I'd heard people talk about the 'letdown' but had no idea what they were chatting about! I thought it was just a weird turn of phrase and didn't really think about it. I now know that it's the surge of milk you get 30 seconds to a minute after baby starts suckling - if they pull away at this point (Baby D does this all the time!) you can get milk squirting all over the place and it's surprising how far it can go.

I knew about 'milk coming in' and the 'hormone crash' but had no idea it would be so horrible and hard. I especially didn't know about the boob discomfort. I wish I had been prepared. I thought there was something wrong with me and couldn't see a light at the end of the tunnel for a good 24 hours - and as a new parent this is a very long time. That said I totally adore breastfeeding now. In fact I'm a tiny bit obsessed by it. It's such a lovely and special thing to do. It's also free, no sterilising necessary and easily portable.

We are now 7 months in and had been exclusively breastfeeding since that first week until 6 months when we started baby-led weaning. It's a wonderful way to calm Baby D down if she's upset, over tired or in pain, sends her off to sleep in the day or at bedtime and helps her fight illness. We are going to keep going with it for now and the plan is to let her continue with it until she's ready to stop...I have no idea when this will be. Watch this space!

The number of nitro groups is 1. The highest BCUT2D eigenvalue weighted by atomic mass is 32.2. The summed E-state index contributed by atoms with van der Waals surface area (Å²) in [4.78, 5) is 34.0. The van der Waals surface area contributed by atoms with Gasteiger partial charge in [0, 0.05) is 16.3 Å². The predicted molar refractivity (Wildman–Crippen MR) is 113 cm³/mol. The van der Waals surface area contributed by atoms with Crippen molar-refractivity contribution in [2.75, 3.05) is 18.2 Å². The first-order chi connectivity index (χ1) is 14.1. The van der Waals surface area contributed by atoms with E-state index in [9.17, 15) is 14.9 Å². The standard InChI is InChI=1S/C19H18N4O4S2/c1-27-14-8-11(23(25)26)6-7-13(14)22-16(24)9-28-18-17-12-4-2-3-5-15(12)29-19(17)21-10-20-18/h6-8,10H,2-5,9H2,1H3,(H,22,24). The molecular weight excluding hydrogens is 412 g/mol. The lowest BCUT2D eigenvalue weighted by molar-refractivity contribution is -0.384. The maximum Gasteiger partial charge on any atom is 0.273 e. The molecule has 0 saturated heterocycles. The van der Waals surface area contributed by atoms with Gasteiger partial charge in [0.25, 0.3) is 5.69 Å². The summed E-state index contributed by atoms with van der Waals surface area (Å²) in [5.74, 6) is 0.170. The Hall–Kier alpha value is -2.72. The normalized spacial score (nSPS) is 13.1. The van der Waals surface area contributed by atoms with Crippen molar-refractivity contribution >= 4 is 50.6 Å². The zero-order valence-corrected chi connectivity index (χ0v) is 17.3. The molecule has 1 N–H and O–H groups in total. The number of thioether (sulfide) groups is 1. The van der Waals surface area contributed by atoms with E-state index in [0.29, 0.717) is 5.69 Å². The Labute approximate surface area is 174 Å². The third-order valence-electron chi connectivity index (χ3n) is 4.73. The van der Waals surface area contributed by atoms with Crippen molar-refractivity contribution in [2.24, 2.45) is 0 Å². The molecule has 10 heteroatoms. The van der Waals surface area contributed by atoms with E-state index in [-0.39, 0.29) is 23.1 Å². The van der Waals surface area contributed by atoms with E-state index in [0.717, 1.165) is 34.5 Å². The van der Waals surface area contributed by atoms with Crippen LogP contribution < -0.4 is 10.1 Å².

Dawn x

Here's a post with my top tips on maximising chances of success with breastfeeding.

Monday, 9 May 2016

I finally like my boobs! (updated archive post)

I've always had small boobs. It's just the way I'm built. If I put on weight the last place it goes is onto my boobs and it's the first place it leaves when I lose weight. From the waist up I'm quite scrawny and skinny...from the waist down I'm rather curvy. An English Pear.
Dresses don't fit me because they are made for someone either with bigger breasts or smaller behinds. No high street shops stock my bra size (my rib cage is super small, I wear a 28" band) so I have to buy online and all are expensive.
I don't wear padded bras because I don't want to. I find them uncomfortable and make me a strange shape.
I often look in the mirror and see someone who is very out of proportion. Either my boobs should be bigger to counter my massive bottom or my bottom should be smaller to match my little chest. Think of if you will Keira Knightly's top half and Jennifer Lopez's bottom half.

Ever since puberty I've had people tell me I'm flat chested. Like somehow because of my little boobs I am less of a woman. That I lack femininity and it's ok to be rude to my face about it.
I worked in a pub in my late teens and early twenties. I lost count of the number of times people commented on my chest: drunken men told me I'd be "all right looking if you had a pair of tits" or an inebriated woman told me I was a "flat chested bitch" because I had the audacity to make her wait her turn to get served.
Even friends playfully jibed me..."you'll have to wear chicken fillets to fill out that outfit" and other such flippant remarks.